We were only minutes away from certain death (a mantra Maxwell had become overly fond of and purred stressfully under his breath). We had splashed and struggled across half the island chain, a bloody and broken trail of destruction behind us. I could hardly believe that we had made it as far as Petit Dansons; sanctuary, or at least the chance of it was less than a mile away – the mainland glittered with promise, seeming far nicer than when we left it only half a day ago.
On the other side of the island was a pool and beach resort which would distract the Colossal Death Newt for a while. The terrifying beast had taken a malicious delight in chasing us across the archipelago. Never assume that nature is merely predatory; we are not the only creatures capable of spite.
Harvey crashed to the sand, exhausted from carrying us while Maxwell took to a tense pacing of the sands. I tore the radio out of the pack and tried not to shout into it. In the loudest of whispers I called up our pilot and breathlessly explained that we had reached the rendezvous, barely. Wonderfully true to his word, we saw Bob’s plane rise from the mainland only moments later. My elation at the sight of his aquaplane competed with the raw fear swelling in my gut.
The next few minutes were an incomprehensible blur of nightmare. First came a familiar crashing behind us, and then Harvey vanished – ripped backwards into the tree line – all fifteen feet of tough chitin and mandibles disappeared scarcely leaving a groove in the sand. Maxwell and I backed into the surf, (he in my arms, his claws dug firmly into my shoulder after climbing up me) as the sound of Bob’s plane grew louder. We twisted and turned in the shallows, trying to keep both our saviour and nemesis in view.
The plane slowed, making ready to glide onto the sea before us. We were ready to dive into the water but he reared up and away. I feared Bob had lost his nerve, catching sight of the fearsome monster lurking in the trees with our dear friend Harvey. We could even see the expression of alarm on his face and then the whole plane was whipped out of the sky by a monstrous tentacle that jerked suddenly out of the sea.
We stepped wetly back onto the beach as the plane cart-wheeled over our heads and into the trees. A deep roar of pain and outrage shook the ground beneath our feet from which we inferred that it had struck our pursuer. I fell to my knees wondering what arrangement of organs enabled such an outburst, doubtless a consideration for another time. The Colossal Death Newt showed itself. That vast flat head rose up above the foliage, the jaws gaping to reveal the rows of devil teeth and the tongue tasting at the evening air. It lunged forwards and we saw the yellow aeroplane wing embedded in its neck. It looked furious.
I fully anticipated our deaths but a foaming and crashing of water tore our attention seawards once more. An even more appalling creature of tentacles and snapping beak was thrashing its way to land. It resembled a purpling heap of paella grown insane and to titanic proportions. Our attacker snarled from deep inside, and bunching its sinuous length, uncoiled in a sprint directly for the marine assailant. The creature’s feet slammed straight past us, so close that I could have reached out to touch it (had I felt any such desire to do so). The leviathans embraced in a deadly whirl of teeth and tentacles.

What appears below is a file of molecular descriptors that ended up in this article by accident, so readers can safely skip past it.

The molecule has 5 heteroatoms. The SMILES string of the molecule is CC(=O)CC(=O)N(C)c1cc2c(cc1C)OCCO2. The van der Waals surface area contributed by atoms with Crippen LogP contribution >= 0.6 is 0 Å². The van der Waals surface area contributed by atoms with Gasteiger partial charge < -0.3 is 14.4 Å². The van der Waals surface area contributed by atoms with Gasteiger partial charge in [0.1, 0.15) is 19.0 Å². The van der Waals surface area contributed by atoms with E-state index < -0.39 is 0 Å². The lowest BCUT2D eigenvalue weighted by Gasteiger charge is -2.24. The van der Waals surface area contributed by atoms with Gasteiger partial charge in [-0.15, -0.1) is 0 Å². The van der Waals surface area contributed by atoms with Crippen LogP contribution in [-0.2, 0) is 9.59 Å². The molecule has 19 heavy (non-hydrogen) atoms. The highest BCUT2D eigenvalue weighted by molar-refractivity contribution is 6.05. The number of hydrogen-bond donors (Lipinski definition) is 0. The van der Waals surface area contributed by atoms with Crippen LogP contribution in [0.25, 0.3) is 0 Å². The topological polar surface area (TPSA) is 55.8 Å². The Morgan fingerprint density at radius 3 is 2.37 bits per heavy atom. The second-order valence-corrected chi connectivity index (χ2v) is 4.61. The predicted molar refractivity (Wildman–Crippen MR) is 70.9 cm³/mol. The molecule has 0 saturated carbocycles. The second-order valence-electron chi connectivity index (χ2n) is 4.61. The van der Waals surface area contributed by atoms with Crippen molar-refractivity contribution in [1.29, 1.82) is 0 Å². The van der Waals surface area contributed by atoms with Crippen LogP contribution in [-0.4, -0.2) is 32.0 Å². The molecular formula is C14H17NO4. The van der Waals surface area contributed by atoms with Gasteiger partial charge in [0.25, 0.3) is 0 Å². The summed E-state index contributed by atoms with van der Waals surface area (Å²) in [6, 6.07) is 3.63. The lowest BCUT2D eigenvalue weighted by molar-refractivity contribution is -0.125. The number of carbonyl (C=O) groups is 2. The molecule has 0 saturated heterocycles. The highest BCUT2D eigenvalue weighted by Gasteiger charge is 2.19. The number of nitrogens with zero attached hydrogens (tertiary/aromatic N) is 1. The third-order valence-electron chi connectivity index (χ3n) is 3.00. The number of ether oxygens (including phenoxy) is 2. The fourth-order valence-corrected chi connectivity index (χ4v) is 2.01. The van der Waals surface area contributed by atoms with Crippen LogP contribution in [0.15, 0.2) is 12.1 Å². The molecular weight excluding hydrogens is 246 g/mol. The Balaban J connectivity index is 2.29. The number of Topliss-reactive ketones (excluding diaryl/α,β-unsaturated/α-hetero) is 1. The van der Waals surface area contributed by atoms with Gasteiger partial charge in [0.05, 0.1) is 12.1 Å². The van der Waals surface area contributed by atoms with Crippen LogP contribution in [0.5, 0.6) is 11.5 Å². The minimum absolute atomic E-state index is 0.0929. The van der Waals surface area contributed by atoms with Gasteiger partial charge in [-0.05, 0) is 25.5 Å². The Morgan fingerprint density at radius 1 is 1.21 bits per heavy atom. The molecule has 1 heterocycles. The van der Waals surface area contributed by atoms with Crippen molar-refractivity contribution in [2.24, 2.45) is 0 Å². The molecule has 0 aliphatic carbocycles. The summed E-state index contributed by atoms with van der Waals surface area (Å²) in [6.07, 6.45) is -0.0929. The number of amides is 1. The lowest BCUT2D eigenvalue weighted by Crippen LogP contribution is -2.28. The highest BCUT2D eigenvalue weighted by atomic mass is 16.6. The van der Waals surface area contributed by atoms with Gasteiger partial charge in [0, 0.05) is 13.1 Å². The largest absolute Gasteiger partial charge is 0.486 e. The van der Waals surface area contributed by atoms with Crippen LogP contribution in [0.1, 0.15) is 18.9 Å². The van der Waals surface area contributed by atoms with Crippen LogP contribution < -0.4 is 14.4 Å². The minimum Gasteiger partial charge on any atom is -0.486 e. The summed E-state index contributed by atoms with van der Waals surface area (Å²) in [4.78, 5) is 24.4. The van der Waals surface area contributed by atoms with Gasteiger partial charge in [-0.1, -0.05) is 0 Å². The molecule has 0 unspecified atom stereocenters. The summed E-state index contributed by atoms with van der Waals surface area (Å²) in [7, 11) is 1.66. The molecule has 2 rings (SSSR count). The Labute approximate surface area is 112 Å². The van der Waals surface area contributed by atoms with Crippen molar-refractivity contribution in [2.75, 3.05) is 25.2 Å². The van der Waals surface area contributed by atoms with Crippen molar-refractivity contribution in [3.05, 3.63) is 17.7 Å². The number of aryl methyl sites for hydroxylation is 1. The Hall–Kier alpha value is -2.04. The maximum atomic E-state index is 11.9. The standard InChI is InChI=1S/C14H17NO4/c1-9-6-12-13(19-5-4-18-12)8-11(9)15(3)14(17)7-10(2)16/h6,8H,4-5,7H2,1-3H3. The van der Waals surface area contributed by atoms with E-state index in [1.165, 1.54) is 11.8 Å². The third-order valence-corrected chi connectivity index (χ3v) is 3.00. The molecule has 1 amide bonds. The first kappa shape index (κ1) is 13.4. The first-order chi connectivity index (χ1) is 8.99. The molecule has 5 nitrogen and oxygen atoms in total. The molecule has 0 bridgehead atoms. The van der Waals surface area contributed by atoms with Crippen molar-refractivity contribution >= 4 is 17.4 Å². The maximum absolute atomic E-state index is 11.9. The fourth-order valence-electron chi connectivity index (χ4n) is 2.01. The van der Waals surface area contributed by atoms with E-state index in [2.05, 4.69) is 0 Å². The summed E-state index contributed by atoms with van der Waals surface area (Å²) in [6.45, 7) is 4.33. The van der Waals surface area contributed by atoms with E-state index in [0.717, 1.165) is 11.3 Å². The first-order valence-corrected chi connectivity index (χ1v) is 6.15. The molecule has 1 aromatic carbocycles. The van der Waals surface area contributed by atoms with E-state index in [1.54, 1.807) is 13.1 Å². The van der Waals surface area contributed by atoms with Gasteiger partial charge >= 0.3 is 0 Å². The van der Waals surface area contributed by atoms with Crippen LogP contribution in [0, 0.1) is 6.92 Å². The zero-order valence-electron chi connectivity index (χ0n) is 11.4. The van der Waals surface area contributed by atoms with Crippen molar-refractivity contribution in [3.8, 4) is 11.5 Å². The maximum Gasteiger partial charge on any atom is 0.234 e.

Maxwell and I were shocked, to say the least, by this turn of events. So much so that we felt compelled to watch as they smashed into each other. We were even more shocked when the trees rustled again and we quivered in anticipation of some new threat. Our relief was profound when we realised it was Harvey. That relief faded immediately that we saw it was only a part of him. Just his head and first three segments staggered between the trunks and drunkenly weaved towards us. He took a few paces and fell to the sand, ichor gushing horribly from his abdomen. He died in my arms, his mandibles clacking feebly.
The two monsters thrashed away behind us, foaming the water and tearing great chunks from each other that arced over sea and spattered onto the beach like a rain of gore. This was a fantastic opportunity for zoologists such as ourselves to witness a miracle of nature, a contest of kings. Reluctantly I also acknowledged that this might be our best opportunity to cross the sea. I had little doubt that whichever giant survived the battle, its next meal would be us.
With this in mind I cracked open Harvey’s helmet-like head by jamming my knife into the crease by his left eye socket. The armour split smoothly and I parted sacs of insectile fluids until I found what I was looking for. The soul-grub whimpered faintly as I cut it out of the gristly nest it lodged within. I patted it gently and folded it into a wax paper envelope. I bundled Maxwell (who did not entirely agree with my plan) into his case and tucked Harvey’s next incarnation in beside him. I unlaced my boots and placed them on the beach facing the sea. With a last fearful look at the raging titans I dove into the warm waters. Pushing my friends before me, I swam into the coming night.